Two months ago, the US Air Force had six nuclear missiles end up on a cross‑country flight by mistake. If the plane had gone down during the 36 hours those missiles were technically missing…I can imagine The Siege becoming reality while people try hash things out. Despite proclamations by wags that “military intelligence” is an oxymoron, the military does have some of the best minds available for making sure stuff like this doesn’t happen. And yet, a complete break‑down of procedures by multiple people, at multiple levels did happen (a rarity, granted). One would be a fool not to expect it to happen ever, despite all the paperwork, code punching, military guards, and whatever other protection the USAF has in place to make sure nothing untoward happens to those nukes.
How do you and your business compare when it comes to protection? Can you afford sentries armed with M-16s to ensure no one breaks into your offices? Are your employees any less inclined to make mistakes or to flaunt policies and regulations, despite the fact that military personnel face a court‑martial (and a dishonorable discharge) for such actions and your employees face a pink‑slip at worst? The answer, and I would assume that this is a safe guess, would have be “no” to that last question. There is only so much a person can do to control the behavior of employees at any organization.
So how does one comply with HIPAA or the new Oregon law if theft and loss can only be minimized? Why even bother? Disaster in the form of a data breach will strike sooner or later, right? Well, the point is to lower the odds of it happening. So low, in fact, that it may never happen in the next couple hundred years.
And since what needs to be protected is customer data, not the computer itself, a solution for ensuring the data doesn’t fall into the wrong hands is the correct option. Enter AlertBoot. Encryption services like AlertBoot secure the data on digital devices, so that the potential for a data breach associated with theft or loss isn’t an issue anymore. Back in 1996, encryption was an option but the technology had some catching up to do to be useful for everyday users. The only thing one has to worry about today when it comes to encryption is making sure employees don’t write the password on a Post‑It note and stick it to the bottom of the keyboard.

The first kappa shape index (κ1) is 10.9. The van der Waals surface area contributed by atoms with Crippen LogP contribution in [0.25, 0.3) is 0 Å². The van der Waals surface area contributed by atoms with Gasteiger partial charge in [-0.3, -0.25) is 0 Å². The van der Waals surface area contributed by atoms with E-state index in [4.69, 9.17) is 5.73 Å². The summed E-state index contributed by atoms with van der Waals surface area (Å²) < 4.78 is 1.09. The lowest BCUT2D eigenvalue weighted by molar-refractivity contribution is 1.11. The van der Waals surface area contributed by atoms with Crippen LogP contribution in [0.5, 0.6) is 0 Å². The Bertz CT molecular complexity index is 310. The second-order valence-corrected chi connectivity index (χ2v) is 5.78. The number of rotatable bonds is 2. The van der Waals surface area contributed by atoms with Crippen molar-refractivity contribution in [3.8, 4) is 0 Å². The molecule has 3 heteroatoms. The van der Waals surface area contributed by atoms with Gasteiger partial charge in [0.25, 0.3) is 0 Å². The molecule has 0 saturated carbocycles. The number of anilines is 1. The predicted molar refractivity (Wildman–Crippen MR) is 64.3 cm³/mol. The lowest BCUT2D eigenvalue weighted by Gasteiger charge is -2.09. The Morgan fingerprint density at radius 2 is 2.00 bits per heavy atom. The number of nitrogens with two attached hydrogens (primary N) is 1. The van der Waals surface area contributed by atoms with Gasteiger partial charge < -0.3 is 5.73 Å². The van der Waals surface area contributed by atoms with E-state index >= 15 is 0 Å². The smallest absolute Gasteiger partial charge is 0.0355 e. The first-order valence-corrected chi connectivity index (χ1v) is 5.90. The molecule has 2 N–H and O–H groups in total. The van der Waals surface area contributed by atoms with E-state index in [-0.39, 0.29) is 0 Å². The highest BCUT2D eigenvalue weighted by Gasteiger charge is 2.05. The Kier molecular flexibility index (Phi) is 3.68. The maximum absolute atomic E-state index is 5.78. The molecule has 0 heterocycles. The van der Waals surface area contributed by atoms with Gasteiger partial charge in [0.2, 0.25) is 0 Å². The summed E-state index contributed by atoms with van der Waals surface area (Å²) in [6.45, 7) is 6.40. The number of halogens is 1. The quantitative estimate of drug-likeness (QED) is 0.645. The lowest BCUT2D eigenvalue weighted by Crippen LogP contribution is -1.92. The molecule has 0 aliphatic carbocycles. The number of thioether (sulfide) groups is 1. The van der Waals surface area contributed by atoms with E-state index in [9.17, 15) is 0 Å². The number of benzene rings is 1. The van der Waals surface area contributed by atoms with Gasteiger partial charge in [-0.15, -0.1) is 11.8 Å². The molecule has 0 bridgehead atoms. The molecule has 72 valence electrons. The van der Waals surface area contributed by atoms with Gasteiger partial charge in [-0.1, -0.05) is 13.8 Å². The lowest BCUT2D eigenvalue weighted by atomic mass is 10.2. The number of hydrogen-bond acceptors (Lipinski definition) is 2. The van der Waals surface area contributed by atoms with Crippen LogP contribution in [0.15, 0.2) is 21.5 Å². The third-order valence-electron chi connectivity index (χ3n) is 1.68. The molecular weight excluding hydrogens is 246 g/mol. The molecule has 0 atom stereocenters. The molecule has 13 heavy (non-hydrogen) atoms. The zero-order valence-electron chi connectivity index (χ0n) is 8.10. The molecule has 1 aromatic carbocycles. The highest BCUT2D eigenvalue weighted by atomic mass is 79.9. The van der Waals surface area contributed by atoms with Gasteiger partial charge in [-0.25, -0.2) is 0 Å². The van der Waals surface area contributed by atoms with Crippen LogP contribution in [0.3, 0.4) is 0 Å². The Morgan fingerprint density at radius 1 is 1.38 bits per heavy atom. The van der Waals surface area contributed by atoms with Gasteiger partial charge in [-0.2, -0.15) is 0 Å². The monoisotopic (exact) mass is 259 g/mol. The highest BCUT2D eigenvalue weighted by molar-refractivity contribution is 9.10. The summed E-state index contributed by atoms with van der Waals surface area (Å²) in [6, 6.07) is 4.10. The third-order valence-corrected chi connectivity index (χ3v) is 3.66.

Of course, if you find an employee doing this, you’ve got other things to do besides worry about loss of data. For example, you’ll need to spend some time carving a couple of notches below “military intelligence” on your “data policy enforcement stick.” You know, before you beat that employee to death with it. I’m sure the judge and jury will understand once they realize that you took the best approach to protecting people’s data and ensuring it stays protected.
The holidays are almost over, and many people across the world have probably bought—for themselves as well as for other people—plenty of nifty gadgets as presents, such as a computer. And, when it’s in with the new, it’s also out with the old. Extra care must be taken to ensure that the data in the computer being thrown out doesn’t fall into the wrong hands.
For example, the Sun in England has a little story about an engineer who was looking for computer parts at a recycling center (you, as a concerned earthling, are recycling those machines, right?) He happened on a computer disk which, when loaded, showed the names, ranks, addresses, phone numbers, and job qualifications for thousands of police officers. Plus, there were details for “civilians working for the police.” It could’ve easily been a bad day for rats and weasels. Thankfully, the engineer alerted the newspaper as opposed to the local Don.
What could have the cops done to ensure that the information did not fall into the wrong hands? Deleted it? Not quite. As many websites and blogs are pointing out—due to the international old/new gadget swap that happens around this time of the year—deleting files in no way guarantees that the information is gone.
A non‑technical explanation for the layman is that when you delete a digital file on your computer—and, for Windows machines, hit the “empty” button—what you’re really erasing is a way for you to find that file; however, the contents of that file still exist in a spot in your computer, and will exist in your computer until something else takes over that spot (aka, something is “written over” it). When, what, and how that spot will be taken over by another file is completely random: it could be today, it could be five years from now. The data could be replaced by another similar file, or a digital picture, or a spreadsheet, or a movie—the only way to guarantee that the old data will be knocked out is to force something to be written in that spot. Since the process is random, however, the entire hard drive is written over. It’s like napalming the data. Plus, the write over process requires multiple passes; I’ve heard of three being a minimum for “sanitizing” a disk by the Department of Defense (DoD), but it’s supposedly not acceptable for Top Secret information.